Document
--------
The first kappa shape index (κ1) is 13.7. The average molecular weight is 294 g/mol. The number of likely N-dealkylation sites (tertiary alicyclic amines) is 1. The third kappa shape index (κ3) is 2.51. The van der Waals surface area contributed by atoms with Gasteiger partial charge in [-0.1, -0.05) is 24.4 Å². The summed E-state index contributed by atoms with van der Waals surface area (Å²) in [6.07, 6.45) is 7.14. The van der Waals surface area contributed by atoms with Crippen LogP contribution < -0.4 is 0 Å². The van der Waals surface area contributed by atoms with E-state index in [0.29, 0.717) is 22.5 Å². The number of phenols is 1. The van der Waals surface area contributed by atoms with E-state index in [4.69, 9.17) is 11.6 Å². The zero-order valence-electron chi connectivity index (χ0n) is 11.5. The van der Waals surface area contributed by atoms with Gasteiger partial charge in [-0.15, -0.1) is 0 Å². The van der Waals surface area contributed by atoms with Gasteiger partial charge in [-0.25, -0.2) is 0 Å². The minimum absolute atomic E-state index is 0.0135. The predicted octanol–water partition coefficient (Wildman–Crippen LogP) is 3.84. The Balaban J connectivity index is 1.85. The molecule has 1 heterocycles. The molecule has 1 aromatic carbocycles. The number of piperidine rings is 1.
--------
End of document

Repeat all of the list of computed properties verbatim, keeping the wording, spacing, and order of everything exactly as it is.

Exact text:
The first kappa shape index (κ1) is 13.7. The average molecular weight is 294 g/mol. The number of likely N-dealkylation sites (tertiary alicyclic amines) is 1. The third kappa shape index (κ3) is 2.51. The van der Waals surface area contributed by atoms with Gasteiger partial charge in [-0.1, -0.05) is 24.4 Å². The summed E-state index contributed by atoms with van der Waals surface area (Å²) in [6.07, 6.45) is 7.14. The van der Waals surface area contributed by atoms with Crippen LogP contribution < -0.4 is 0 Å². The van der Waals surface area contributed by atoms with E-state index in [0.29, 0.717) is 22.5 Å². The number of phenols is 1. The van der Waals surface area contributed by atoms with E-state index in [4.69, 9.17) is 11.6 Å². The zero-order valence-electron chi connectivity index (χ0n) is 11.5. The van der Waals surface area contributed by atoms with Gasteiger partial charge in [-0.15, -0.1) is 0 Å². The van der Waals surface area contributed by atoms with Gasteiger partial charge in [-0.25, -0.2) is 0 Å². The minimum absolute atomic E-state index is 0.0135. The predicted octanol–water partition coefficient (Wildman–Crippen LogP) is 3.84. The Balaban J connectivity index is 1.85. The molecule has 1 heterocycles. The molecule has 1 aromatic carbocycles. The number of piperidine rings is 1.